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Listening to Immokalee moms: How stages of change theory guided the discovery of healthy eating messages to Latino mothers

Cynthia Morton (Department of Advertising, University of Florida, Gainesville, Florida, USA)
Sebastian Galindo (Department Agricultural Education and Communication, University of Florida, Gainesville, Florida, USA)
Maria Morera (Department Agricultural Education and Communication, University of Florida, Gainesville, Florida, USA)
Naa Dodoo (Department of Advertising, University of Florida, Gainesville, Florida, USA)
Cristobal Gonzalez (Department Agricultural Education and Communication, University of Florida, Gainesville, Florida, USA)
Linwan Wu (School of Journalism and Mass Communications, University of South Carolina, Columbia, South Carolina, USA)
Suzanne Fundingsland (Family Nutrition Program, University of Florida, Gainesville, Florida, USA)
Kendra Auguste (Family Nutrition Program, University of Florida, Gainesville, Florida, USA)
Lauren Headrick (Family Nutrition Program, University of Florida, Gainesville, Florida, USA)
Paul Monaghan (Department Agricultural Education and Communication, University of Florida, Gainesville, Florida, USA)
Karla Shelnutt (Department of Family, Youth and Community Services, University of Florida, Gainesville, Florida, USA)

International Journal of Pharmaceutical and Healthcare Marketing

ISSN: 1750-6123

Article publication date: 5 June 2017

Abstract

Purpose

The purpose of this paper is to present a case study of the research steps taken to identify message directions for a community-wide health communication campaign aimed at supporting healthier eating behaviors among Latino farmworker families in the Immokalee community in Florida. Latino mothers were targeted to understand their beliefs about children’s healthy eating needs and identify communication campaign opportunities that would reinforce choices made in the home, surrounding meal planning, food selection and preparation and portion sizes.

Design/methodology/approach

A sequential mixed-methods approach using focus group, group interview and qualitative message concept testing was used in three distinct stages of research exploration. An independent sample was recruited at each stage through convenience sampling and snowball sampling methods. The stages of change theory provided a framework for research inquiry in the context of healthy eating-at-home practices.

Findings

In general, mothers were aware and participatory in the effort to serve healthy meals for their children at home. The time and money associated with buying nutritious foods and cooking healthy meals daily was stressful, but they were receptive to communication efforts to help them maintain their commitment to give their children healthy foods. These findings provided directional opportunities for the discovery and implementation of health communication strategies. Test results found that the target was most receptive to message strategies that acknowledged the responsibility of both parents to model healthy eating practices to children.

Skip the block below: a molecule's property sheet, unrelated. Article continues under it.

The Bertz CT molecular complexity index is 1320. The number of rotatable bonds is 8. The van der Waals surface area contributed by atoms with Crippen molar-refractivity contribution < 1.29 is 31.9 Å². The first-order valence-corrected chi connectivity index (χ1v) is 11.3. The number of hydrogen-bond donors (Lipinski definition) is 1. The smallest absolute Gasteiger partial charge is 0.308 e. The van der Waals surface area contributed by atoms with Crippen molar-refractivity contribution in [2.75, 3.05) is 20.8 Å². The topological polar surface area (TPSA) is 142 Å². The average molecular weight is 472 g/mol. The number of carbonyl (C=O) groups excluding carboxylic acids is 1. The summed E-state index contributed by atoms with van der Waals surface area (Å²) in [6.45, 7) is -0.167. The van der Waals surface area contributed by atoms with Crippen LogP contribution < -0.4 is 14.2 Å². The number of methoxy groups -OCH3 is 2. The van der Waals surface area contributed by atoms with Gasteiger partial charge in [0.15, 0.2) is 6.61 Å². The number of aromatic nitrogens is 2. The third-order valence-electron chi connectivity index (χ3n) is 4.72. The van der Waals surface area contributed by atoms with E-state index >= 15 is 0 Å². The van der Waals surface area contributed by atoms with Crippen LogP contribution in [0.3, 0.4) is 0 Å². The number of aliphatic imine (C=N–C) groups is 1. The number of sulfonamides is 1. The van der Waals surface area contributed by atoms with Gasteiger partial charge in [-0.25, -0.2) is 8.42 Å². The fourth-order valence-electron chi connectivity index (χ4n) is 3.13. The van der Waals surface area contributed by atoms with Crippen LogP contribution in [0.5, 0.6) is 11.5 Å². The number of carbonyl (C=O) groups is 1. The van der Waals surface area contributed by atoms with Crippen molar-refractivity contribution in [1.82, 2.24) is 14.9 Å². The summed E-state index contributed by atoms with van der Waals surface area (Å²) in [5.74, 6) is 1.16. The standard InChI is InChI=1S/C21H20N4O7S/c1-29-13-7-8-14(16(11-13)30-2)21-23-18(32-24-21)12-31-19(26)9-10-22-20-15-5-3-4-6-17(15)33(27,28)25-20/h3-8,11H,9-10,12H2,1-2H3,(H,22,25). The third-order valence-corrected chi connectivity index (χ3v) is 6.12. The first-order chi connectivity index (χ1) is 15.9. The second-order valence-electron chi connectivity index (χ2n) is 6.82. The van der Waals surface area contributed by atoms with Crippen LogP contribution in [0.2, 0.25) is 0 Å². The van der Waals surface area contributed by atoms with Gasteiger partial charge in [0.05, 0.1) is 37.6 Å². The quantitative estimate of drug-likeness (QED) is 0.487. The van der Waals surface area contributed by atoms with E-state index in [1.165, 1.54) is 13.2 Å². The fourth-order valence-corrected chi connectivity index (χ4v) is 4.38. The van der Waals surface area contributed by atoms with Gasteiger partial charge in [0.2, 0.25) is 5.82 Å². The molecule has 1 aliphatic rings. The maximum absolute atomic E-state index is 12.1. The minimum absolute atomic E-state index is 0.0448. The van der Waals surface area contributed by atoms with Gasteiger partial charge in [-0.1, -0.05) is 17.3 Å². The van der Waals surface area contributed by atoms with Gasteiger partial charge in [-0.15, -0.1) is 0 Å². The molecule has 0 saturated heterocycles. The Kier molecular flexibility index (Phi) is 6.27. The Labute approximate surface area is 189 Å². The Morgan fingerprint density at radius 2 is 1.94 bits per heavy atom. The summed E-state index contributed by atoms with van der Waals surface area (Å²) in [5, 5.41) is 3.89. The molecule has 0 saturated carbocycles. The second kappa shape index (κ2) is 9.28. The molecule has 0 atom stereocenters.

Research limitations/implications

Recruiting resulted in small sample sizes at each stage of the investigation. The reliability of quantitative measurement was a limitation to the research conclusions.

Practical implications

Partnership with the audience from discovery to conceptualization resulted in messages that uniquely resonated with the audience for which they were aimed. Understanding about the target stage of readiness improves message effectiveness to the target group.

Social implications

Health communication campaigns planned and developed with the target audience at its center will generate message strategies that effectively address issues of greatest relevance to those communication agents that seek to change.

Originality/value

The study provides a unique exploration of the steps that health communication agents should pursue to establish a thorough profile of their target audience and the issues that resonate when considering healthy eating behavior at home. The application of the stages of the change model encouraged the discovery of issues surrounding the challenge and highlighted potential obstacles that would mitigate the behavior change efforts.

Keywords

Acknowledgements

The authors would like to express their sincere gratitude to the US Department of Health and Human Services and Florida Department of Children and Families for funding for this research; the UF/IFAS Family Nutrition Program staff assistants at the Collier Extension Office in Naples, FL; Dr Javier Rosado and the staff at the Florida State University College of Medicine Health Education Clinic in Immokalee, FL; the Immokalee Interagency Council; and Stella Harbilas, Communications Coordinator for the University of Florida Family Nutrition Program in Gainesville, FL.

Citation

Morton, C., Galindo, S., Morera, M., Dodoo, N., Gonzalez, C., Wu, L., Fundingsland, S., Auguste, K., Headrick, L., Monaghan, P. and Shelnutt, K. (2017), "Listening to Immokalee moms: How stages of change theory guided the discovery of healthy eating messages to Latino mothers", International Journal of Pharmaceutical and Healthcare Marketing, Vol. 11 No. 2, pp. 151-164. https://doi.org/10.1108/IJPHM-12-2016-0064

Publisher

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Emerald Publishing Limited

Copyright © 2017, Emerald Publishing Limited